Calypsonians in the Commons

Posted by Penny in Articles

The Library of Congress uploads from the Gottlieb Jazz Photos collection are great to look at — and to listen to, with a little assist from Amazon or YouTube. Here’s an example:

Portrait of Calypso, between 1938 and 1948

Portrait of Calypso, between 1938 and 1948

The “Portrait of Calypso” series is actually a portrait of calypso’s biggest names in the 1940s, all performing together in New York City. It appears to be from the event that Alan Lomax recorded at New York City Town Hall in 1946, which is available as Calypso at Midnight and Calypso after Midnight from Rounder Select. Those recordings also feature Gerald Clark and his Caribbean Serenaders (visible in the backgrounds of the calypso photos in the Gottlieb set), including the distinctive calypso clarinet of Gregory Felix.

Turning to YouTube for individual performances: Second from the left in the photo above is Patrick MacDonald, aka “MacBeth the Great”; here he is performing “Buy Me a Zeppelin.” In the middle, that’s “The Duke of Iron,” Cecil Anderson (1906-1968); he was noted for his crisp diction, as evident in this recording of “Man Smart, Woman Smarter.” Next to the Duke of Iron, in a cummerbund of looping braid, is Wilmoth Houdini (born Frederick Wilmoth Hendricks, 1896-1973); here’s a 1931 recording of him singing “Black but Sweet.” And on the far right, that’s “Lord Invader,” Rupert Westmore Grant (1915-1961); now hear him singing his best-known composition, “Rum and Coca-Cola.”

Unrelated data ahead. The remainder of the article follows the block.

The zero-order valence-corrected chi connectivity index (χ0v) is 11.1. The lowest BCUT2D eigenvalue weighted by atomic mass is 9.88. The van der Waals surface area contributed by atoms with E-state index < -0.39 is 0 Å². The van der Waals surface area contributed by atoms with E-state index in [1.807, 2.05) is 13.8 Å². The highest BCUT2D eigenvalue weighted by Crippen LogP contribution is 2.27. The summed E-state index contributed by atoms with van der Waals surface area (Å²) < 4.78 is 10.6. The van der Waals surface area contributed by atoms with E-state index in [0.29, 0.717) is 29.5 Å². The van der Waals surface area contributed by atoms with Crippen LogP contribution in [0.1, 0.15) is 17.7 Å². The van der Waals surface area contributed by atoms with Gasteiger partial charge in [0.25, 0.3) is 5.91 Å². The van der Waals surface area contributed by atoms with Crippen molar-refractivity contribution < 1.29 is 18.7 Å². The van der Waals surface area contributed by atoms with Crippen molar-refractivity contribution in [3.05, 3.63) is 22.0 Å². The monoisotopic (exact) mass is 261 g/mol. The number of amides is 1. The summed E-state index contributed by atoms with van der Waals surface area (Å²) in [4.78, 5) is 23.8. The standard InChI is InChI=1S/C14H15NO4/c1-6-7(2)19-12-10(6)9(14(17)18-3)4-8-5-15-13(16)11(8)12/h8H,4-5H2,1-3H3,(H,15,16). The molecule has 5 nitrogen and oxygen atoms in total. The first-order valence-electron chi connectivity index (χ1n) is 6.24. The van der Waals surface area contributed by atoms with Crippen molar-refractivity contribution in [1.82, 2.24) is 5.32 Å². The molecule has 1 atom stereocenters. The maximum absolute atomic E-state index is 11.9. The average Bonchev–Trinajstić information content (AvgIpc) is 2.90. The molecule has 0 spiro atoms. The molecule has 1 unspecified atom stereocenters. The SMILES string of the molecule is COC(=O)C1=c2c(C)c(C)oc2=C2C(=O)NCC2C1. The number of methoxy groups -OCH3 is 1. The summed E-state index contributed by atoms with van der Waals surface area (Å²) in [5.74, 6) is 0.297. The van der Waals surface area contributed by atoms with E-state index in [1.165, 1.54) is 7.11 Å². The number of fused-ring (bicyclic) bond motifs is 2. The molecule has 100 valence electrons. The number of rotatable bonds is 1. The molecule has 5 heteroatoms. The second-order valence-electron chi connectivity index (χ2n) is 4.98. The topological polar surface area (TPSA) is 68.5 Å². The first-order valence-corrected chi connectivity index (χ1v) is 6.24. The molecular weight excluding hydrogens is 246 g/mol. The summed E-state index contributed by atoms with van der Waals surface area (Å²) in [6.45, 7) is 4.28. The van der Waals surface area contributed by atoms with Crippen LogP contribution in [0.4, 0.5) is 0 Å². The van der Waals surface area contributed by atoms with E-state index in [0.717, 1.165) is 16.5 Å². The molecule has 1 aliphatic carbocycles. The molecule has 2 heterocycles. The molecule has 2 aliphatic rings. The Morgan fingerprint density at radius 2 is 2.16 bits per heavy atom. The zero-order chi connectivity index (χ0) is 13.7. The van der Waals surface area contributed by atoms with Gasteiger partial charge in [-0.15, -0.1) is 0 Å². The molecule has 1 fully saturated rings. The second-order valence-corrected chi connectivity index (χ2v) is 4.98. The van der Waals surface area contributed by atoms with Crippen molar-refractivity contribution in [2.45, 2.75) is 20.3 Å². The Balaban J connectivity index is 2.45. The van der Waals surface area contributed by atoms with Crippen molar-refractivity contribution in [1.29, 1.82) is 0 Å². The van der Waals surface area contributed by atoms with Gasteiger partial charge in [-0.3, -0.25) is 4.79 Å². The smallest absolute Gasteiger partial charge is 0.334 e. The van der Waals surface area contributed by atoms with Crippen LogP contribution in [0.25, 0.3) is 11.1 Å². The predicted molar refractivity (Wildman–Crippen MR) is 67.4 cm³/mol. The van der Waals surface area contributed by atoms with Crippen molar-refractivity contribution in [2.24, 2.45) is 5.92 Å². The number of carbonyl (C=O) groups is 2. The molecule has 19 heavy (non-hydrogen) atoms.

I haven’t worked out who the man on the far left is. But the event was well  documented, in audio and visuals, so his identity shouldn’t remain a mystery for long.

2 Responses to “Calypsonians in the Commons”

  1. Michael Eldridge Says:

    Hello Penny,

    I was working on a piece on MacBeth the Great today and thanks to you came across the Gottlieb calypso photos, which I hadn’t known were online. Wonderful–many thanks.

    I suspect that the man at left is George Anderson (Cecil Anderson’s brother), who performed–briefly?–under the sobriquet “Count of Monte Cristo.” I also suspect that these photos were taken not at the “Calypso at Midnight” concert at Town Hall, but rather at a calypso monarch competition that was staged at the Renaissance Ballroom in February 1947. The competitors were Houdini, Duke of Iron, MacBeth, and Count of Monte Cristo.

    http://news.google.com/newspapers/p/afro?id=jR0mAAAAIBAJ&sjid=y_0FAAAAIBAJ&pg=3458,6017828

  2. Penny Says:

    Glad to point you to the Gottlieb photos, they’re pretty amazing. Thank you right back, for the further details and the better guess at the photo’s occasion!

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